So those are some considerations. The other is a historical burden. Can the advocates of this particular restriction show cases of that sort of thing actually working in the past - that is, trying to constrict one element of supply leading to reduced usage, rather than simply substitution and/or higher prices and more crime? Western nations have been banning substances for a long time. How many such efforts actually reduce use?

#91 ::: Richard Anderson ::: (view all by) ::: March 11, 2006, 03:19 PM:

Bruce, yes, I read the other posts upthread regarding the inconvenience this legislation creates. I didn't find them sufficiently compelling as counterarguments given that we're talking about a decongestant that will still remain available to the people who want it. And this isn't about "pet" moralities. I have no issue with adults ingesting a variety of illicit substances. It's just that the downsides to meth seem especially pernicious. When you have a chance, take a look at the Oregonion series referenced upthread.

I have not studied the efficacy of drug bans in affecting supply and usage, but c'mon, the more costly in price or difficult it is to buy something, the fewer the number of people who will buy it. That's an awkwardly constructed sentence, but the idea it conveys is basic economic theory -- and, most folks would argue, common sense.

An analogy: California's medical marijuana law has led to the creation of pot clubs to distribute marijuana to those who need it for medicinal purposes. In communities with poorly written regulations or lax oversight, shady operators are selling to those who do not need pot for medicinal purposes. In essence, both supply and ease of access have improved, and I'll bet you a dollar to a dime that the incidence of usage has risen.

#92 ::: Alexey Merz ::: (view all by) ::: March 11, 2006, 05:21 PM:

I'll bet you a dollar to a dime that the incidence of usage has risen.

I'll take that bet. Let's see your data.

#93 ::: Bruce Baugh ::: (view all by) ::: March 11, 2006, 07:17 PM:

Richard, if you can show a pattern of reduced usage based on intensified prohibition, I will gladly make a donation in your name to a worthy charity. I believe, however, that you will find that prohibition leads instead most of the time to two other things: increased strength of dosage, and of course reduced quality control. I know in particular that the Prohibition of the '20s led to a demand for higher-proof alcohol, and the rise of THC levels in commonly sold marijuana is also well documented. People who want their fix and find its vending restricted want more bang for their buck. One of the characteristics of the microbrew boom is that lots of them have very low proof - because they're legal, folks don't have to dash it down if getting buzzed or drunk is what they want, so they focus on flavor, color, and other aesthetic qualities. I don't know for sure about the strength of marijuana used for medical purposes, but I would be surprised to find its THC count is way up.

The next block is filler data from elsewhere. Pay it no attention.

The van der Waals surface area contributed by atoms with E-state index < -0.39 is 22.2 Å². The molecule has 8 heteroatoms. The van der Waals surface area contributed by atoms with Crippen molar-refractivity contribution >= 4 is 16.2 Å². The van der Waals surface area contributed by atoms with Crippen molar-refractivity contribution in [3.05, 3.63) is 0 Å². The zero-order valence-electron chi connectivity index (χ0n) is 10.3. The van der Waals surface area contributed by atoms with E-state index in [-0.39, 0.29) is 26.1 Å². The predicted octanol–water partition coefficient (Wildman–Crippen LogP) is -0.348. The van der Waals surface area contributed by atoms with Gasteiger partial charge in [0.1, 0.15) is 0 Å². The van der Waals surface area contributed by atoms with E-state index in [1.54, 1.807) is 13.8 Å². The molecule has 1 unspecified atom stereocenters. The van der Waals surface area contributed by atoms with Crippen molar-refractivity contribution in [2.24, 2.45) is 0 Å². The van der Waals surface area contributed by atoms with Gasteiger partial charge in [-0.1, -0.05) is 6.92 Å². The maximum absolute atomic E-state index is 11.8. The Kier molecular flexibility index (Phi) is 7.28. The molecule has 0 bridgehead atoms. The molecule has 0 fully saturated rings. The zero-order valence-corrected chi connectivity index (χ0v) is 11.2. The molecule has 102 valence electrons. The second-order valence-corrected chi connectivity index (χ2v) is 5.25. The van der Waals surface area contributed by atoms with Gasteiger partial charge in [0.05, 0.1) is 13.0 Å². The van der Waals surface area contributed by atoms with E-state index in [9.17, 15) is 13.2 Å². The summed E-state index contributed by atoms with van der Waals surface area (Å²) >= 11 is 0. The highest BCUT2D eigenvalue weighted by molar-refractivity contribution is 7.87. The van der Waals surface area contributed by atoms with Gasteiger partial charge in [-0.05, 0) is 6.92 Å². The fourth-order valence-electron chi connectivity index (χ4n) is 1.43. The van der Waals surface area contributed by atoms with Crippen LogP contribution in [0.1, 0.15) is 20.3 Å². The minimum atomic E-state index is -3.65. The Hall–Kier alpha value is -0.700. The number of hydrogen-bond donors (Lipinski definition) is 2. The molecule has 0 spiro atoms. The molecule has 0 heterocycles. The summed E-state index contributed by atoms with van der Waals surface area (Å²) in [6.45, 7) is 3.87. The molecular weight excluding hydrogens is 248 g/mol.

By the way, I have a friend in the Oregon medical marijuana program, and the level of supervision she was subject to was pretty tight. Furthermore, it was simple, with tallies of what was planted and ahrvested and how it was used. I'd have to go look up the exact details again, but it made it easy to show legitimate use and hard to hide any dealing. If - and I say "if" wanting to get some more evidence - that's not the case elsewhere, then that just illustrates that drawing up well-focused laws and enforcing them remains a priority whatever it is you're doing.

Does anyone have figures for meth sale prices, by the way? I'm curious what fraction of the cost to users the supply of pseudoephedrine is.

#94 ::: Lis Riba ::: (view all by) ::: March 11, 2006, 09:16 PM:

I believe, however, that you will find that prohibition leads instead most of the time to two other things: increased strength of dosage, and of course reduced quality control. I know in particular that the Prohibition of the '20s led to a demand for higher-proof alcohol, and the rise of THC levels in commonly sold marijuana is also well documented.

I've also read some books about the gin craze in early 18th century London, and prohibition had the same effect there. The only thing that finally calmed the epidemic was legalization combined with taxation...

#95 ::: Graydon ::: (view all by) ::: March 11, 2006, 09:51 PM:

Richard --

Raising the price doesn't affect demand at all when the demand is driven by either addiction or perceived medical necessity.

Demand, in either of those cases, is completely inelastic.

This is why 'hit the supply chain' approaches to illicit drugs don't work.

You can do a lot of useful things, but squeezing the supply doesn't work worth a damn.

#96 ::: ginny ::: (view all by) ::: March 11, 2006, 09:56 PM:

I'm sure someone, somewhere is keeping score on how many times a midnight amendment has been added to "must-pass" legislation. I know it's always been like that, but the ballsiness of the practice in the current climate takes my breath away. Which is limited by an unpatriotic cold at the moment, so the Sudafed amendment caught my eye.